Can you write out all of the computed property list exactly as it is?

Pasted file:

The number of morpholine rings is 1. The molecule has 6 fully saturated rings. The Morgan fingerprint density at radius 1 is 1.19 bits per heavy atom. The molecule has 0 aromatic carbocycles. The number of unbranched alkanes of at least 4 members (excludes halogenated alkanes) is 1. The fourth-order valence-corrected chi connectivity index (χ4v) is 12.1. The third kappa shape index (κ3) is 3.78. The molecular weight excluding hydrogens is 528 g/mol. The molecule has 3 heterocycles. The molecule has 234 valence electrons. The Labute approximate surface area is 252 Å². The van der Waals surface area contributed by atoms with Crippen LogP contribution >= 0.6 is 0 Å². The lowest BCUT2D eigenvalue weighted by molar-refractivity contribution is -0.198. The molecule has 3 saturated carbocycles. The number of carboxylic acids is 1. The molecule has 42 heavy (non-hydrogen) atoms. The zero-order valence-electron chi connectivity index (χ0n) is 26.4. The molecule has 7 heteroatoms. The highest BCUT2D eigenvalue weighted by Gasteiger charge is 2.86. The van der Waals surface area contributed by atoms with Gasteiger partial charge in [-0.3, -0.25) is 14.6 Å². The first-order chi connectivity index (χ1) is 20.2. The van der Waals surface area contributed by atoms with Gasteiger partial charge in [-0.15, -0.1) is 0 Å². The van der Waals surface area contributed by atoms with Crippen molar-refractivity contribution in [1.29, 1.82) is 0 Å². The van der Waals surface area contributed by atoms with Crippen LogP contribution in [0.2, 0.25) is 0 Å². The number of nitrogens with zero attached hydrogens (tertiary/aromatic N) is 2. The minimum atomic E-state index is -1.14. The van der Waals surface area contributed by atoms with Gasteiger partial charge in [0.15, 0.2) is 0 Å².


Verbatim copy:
The number of morpholine rings is 1. The molecule has 6 fully saturated rings. The Morgan fingerprint density at radius 1 is 1.19 bits per heavy atom. The molecule has 0 aromatic carbocycles. The number of unbranched alkanes of at least 4 members (excludes halogenated alkanes) is 1. The fourth-order valence-corrected chi connectivity index (χ4v) is 12.1. The third kappa shape index (κ3) is 3.78. The molecular weight excluding hydrogens is 528 g/mol. The molecule has 3 heterocycles. The molecule has 234 valence electrons. The Labute approximate surface area is 252 Å². The van der Waals surface area contributed by atoms with Crippen LogP contribution >= 0.6 is 0 Å². The lowest BCUT2D eigenvalue weighted by molar-refractivity contribution is -0.198. The molecule has 3 saturated carbocycles. The number of carboxylic acids is 1. The molecule has 42 heavy (non-hydrogen) atoms. The zero-order valence-electron chi connectivity index (χ0n) is 26.4. The molecule has 7 heteroatoms. The highest BCUT2D eigenvalue weighted by Gasteiger charge is 2.86. The van der Waals surface area contributed by atoms with Gasteiger partial charge in [-0.3, -0.25) is 14.6 Å². The first-order chi connectivity index (χ1) is 20.2. The van der Waals surface area contributed by atoms with Gasteiger partial charge in [-0.15, -0.1) is 0 Å². The van der Waals surface area contributed by atoms with Crippen molar-refractivity contribution in [1.29, 1.82) is 0 Å². The van der Waals surface area contributed by atoms with Crippen LogP contribution in [0.2, 0.25) is 0 Å². The number of nitrogens with zero attached hydrogens (tertiary/aromatic N) is 2. The minimum atomic E-state index is -1.14. The van der Waals surface area contributed by atoms with Gasteiger partial charge in [0.15, 0.2) is 0 Å².